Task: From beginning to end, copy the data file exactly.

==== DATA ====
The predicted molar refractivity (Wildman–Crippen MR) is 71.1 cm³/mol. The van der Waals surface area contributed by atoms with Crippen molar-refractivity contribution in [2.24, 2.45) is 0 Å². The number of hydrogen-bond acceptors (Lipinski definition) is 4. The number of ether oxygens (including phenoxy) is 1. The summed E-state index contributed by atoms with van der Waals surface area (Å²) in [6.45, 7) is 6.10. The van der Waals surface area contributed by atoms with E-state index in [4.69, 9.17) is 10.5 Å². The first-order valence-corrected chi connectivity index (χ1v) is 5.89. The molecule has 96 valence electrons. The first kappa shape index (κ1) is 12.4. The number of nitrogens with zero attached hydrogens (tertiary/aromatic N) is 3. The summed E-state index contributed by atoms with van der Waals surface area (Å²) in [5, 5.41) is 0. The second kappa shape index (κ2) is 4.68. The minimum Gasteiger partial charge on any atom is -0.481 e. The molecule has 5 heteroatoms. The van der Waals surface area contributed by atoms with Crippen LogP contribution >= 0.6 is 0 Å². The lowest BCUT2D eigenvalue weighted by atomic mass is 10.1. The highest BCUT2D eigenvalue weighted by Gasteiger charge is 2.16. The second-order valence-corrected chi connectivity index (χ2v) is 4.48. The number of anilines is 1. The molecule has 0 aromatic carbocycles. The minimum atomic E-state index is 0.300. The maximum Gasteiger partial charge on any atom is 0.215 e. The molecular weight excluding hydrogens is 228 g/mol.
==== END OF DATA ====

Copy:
The predicted molar refractivity (Wildman–Crippen MR) is 71.1 cm³/mol. The van der Waals surface area contributed by atoms with Crippen molar-refractivity contribution in [2.24, 2.45) is 0 Å². The number of hydrogen-bond acceptors (Lipinski definition) is 4. The number of ether oxygens (including phenoxy) is 1. The summed E-state index contributed by atoms with van der Waals surface area (Å²) in [6.45, 7) is 6.10. The van der Waals surface area contributed by atoms with E-state index in [4.69, 9.17) is 10.5 Å². The first-order valence-corrected chi connectivity index (χ1v) is 5.89. The molecule has 96 valence electrons. The first kappa shape index (κ1) is 12.4. The number of nitrogens with zero attached hydrogens (tertiary/aromatic N) is 3. The summed E-state index contributed by atoms with van der Waals surface area (Å²) in [5, 5.41) is 0. The second kappa shape index (κ2) is 4.68. The minimum Gasteiger partial charge on any atom is -0.481 e. The molecule has 5 heteroatoms. The van der Waals surface area contributed by atoms with Crippen LogP contribution >= 0.6 is 0 Å². The lowest BCUT2D eigenvalue weighted by atomic mass is 10.1. The highest BCUT2D eigenvalue weighted by Gasteiger charge is 2.16. The second-order valence-corrected chi connectivity index (χ2v) is 4.48. The number of anilines is 1. The molecule has 0 aromatic carbocycles. The minimum atomic E-state index is 0.300. The maximum Gasteiger partial charge on any atom is 0.215 e. The molecular weight excluding hydrogens is 228 g/mol.